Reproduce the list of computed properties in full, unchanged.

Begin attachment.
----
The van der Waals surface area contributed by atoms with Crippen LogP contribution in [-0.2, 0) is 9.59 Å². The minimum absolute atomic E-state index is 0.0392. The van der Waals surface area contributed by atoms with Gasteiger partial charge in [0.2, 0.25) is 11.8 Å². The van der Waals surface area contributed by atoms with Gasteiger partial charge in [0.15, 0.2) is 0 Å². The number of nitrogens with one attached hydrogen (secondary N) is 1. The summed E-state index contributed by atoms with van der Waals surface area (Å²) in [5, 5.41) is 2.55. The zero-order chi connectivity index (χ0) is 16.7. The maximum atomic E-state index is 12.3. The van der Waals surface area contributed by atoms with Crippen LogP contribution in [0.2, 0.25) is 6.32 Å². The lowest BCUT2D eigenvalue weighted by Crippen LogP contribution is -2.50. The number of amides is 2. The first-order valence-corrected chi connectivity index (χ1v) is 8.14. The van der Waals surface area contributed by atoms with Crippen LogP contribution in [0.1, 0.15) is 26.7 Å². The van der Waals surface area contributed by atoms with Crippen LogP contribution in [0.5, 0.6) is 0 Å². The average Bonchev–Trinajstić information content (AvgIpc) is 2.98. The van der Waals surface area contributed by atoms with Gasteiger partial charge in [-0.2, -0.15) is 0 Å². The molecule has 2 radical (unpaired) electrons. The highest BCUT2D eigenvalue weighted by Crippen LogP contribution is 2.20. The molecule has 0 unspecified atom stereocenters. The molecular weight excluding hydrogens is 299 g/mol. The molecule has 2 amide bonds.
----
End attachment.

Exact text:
The van der Waals surface area contributed by atoms with Crippen LogP contribution in [-0.2, 0) is 9.59 Å². The minimum absolute atomic E-state index is 0.0392. The van der Waals surface area contributed by atoms with Gasteiger partial charge in [0.2, 0.25) is 11.8 Å². The van der Waals surface area contributed by atoms with Gasteiger partial charge in [0.15, 0.2) is 0 Å². The number of nitrogens with one attached hydrogen (secondary N) is 1. The summed E-state index contributed by atoms with van der Waals surface area (Å²) in [5, 5.41) is 2.55. The zero-order chi connectivity index (χ0) is 16.7. The maximum atomic E-state index is 12.3. The van der Waals surface area contributed by atoms with Crippen LogP contribution in [0.2, 0.25) is 6.32 Å². The lowest BCUT2D eigenvalue weighted by Crippen LogP contribution is -2.50. The number of amides is 2. The first-order valence-corrected chi connectivity index (χ1v) is 8.14. The van der Waals surface area contributed by atoms with Crippen LogP contribution in [0.1, 0.15) is 26.7 Å². The van der Waals surface area contributed by atoms with Crippen LogP contribution in [0.5, 0.6) is 0 Å². The average Bonchev–Trinajstić information content (AvgIpc) is 2.98. The van der Waals surface area contributed by atoms with Gasteiger partial charge in [-0.2, -0.15) is 0 Å². The molecule has 2 radical (unpaired) electrons. The highest BCUT2D eigenvalue weighted by Crippen LogP contribution is 2.20. The molecule has 0 unspecified atom stereocenters. The molecular weight excluding hydrogens is 299 g/mol. The molecule has 2 amide bonds.